Whilst everyone has been caught up in the revenue and profits mobile apps are generating at the moment there is one thing which is being overlooked.
The internet as we know it today is an open platform, everyone and anyone can create for the internet and since it’s conception, billions of websites have been uploaded and millions of jobs, wealth and ground breaking revolutions have been founded.
Before you read on, you should know I am certainly riding the wave of the ‘mobile’ era – my business is based around mobile and tablet products. I am hugely passionate about what I do and I think the companies which have allowed for the mobile movement are remarkable. However, I like to think about the big picture and think outside the box. It’s this type of thinking that makes me worried, but this thinking also helps identify opportunities around what I think might be an up and coming trend. I want to open my thoughts to you in order to promote discussion around the topic; What’s going to happen to these closed platforms?
What is fundamentally different about the creation of the internet and the huge scale that is happening with the tablet and mobile adoption at the moment is that hardware manufacturers are actually much more than just ‘hardware’ manufacturers. Apple, Google and other players now own every piece of the puzzle, They own the goods, they own the software and they have the ability to control what you view, what you buy and how you engage with products that utilize the internet.
Imagine this; If Apple wanted to shut Foursquare down, or your application, they could – at the flick of a switch.
Make no mistake it’s very easy to create a lifestyle and live off earnings from your app, or your portfolio of applications. A lot of people are earning a lot of money, but remember, unlike the internet, where no one can tell you what you can and can’t do (apart from Government). If Apple decide to launch a competitor to your business, or remove your software from their distribution channels. That’s it, you could lose everything and you could lose it overnight. That sounds unfathomable right? It’s certainly not and if you do a little bit of research you can soon find people who have been cut off, totally buried and finished. Here’s a few starters for you;
- Wobble Premium
- WhatsApp (these guys haven’t been busted but Apple have ripped them off with iMessage)
- Airfoil Speakers
When you think about the mobile revolution with that perspective I think it changes your mindset. It certainly changed mine. I now understand that the products I create need to be a stepping stone to where my company and I need to get to if we want to generate real value. I have started with software because the barrier to entry is much lower than penetrating a hardware industry and it has less logistical challenges. The software we are creating now will bring in a user base whom we can look after, remain loyal to and engage with on a frequent basis. If we do that, and they grow to love our products, when we make the switch to take more control of the distribution of our products, or move them to other emerging platforms, we will be in a much better position to do so.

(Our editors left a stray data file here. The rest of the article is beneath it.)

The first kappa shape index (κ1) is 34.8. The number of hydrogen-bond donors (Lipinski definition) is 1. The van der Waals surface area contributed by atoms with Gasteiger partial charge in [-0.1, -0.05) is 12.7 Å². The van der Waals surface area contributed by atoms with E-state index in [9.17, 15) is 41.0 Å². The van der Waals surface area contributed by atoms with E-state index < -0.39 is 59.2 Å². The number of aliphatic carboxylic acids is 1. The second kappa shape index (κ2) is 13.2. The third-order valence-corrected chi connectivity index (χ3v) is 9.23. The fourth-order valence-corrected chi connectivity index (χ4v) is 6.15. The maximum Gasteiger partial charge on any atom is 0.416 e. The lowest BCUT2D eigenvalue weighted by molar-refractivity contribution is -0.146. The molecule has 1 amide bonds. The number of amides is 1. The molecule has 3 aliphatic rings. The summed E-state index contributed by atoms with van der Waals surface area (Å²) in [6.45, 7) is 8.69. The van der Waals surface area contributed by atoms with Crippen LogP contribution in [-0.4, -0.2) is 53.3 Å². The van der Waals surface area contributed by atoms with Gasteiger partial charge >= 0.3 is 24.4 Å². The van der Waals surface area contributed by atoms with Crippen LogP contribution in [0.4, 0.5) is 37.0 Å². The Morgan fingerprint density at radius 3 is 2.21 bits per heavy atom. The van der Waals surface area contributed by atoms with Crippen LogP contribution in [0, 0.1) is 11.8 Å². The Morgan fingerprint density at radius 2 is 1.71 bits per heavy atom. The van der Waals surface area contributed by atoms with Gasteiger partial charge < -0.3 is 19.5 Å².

Africa and China all spring to mind when someone mentions the future of mobile & tablet. These areas have been largely untouched by technology when you look at the general population. Surely there is room for a less expensive open mobile platform to operate freely in these territories? If someone can attempt that – the rewards would be huge. That’s not just an incredibly difficult business challenge but an incredibly dangerous one and a huge change in lifestyle.
I know off the back of this post, many of you will say go and develop on HTML5 but you’ll have missed the point. HTML5 will never really succeed whilst there are hardware monopolies because these companies restrict what can and can’t be achieved through the web.
- Can you upload a zip file from your iPhone to the web without using an app? No.
- Can you access the camera directly from a HTML5 website? No.
- Can you download items from safari straight onto your device? No.
There are many more examples like this that you can find. If Apple and Google open up what can be achieved on the web via a mobile device they lose an element of control. The mobile web will start to cannabalise native apps and this will ultimately effect their bottom lines negatively.
I don’t really understand how a future of ‘closed’ platforms is sustainable or controllable and we are already seeing some big players attempt to make mobile a more open space. The difficulty here is we need a hardware manufacturer to innovate to the extent Steve Jobs did with the original iPhone. We need a bold start up or corporation to push the boundaries in order to create change.
If ever there was an opportunity to revolutionize mobile devices and how they interact with technology developed by others, there has probably never been a better time.
It’s a monumental challenge but one thing is for certain, we need more competition. Apple has innovated but it’s now becoming too much of a monopoly. The bigger they get, the more control they will demand.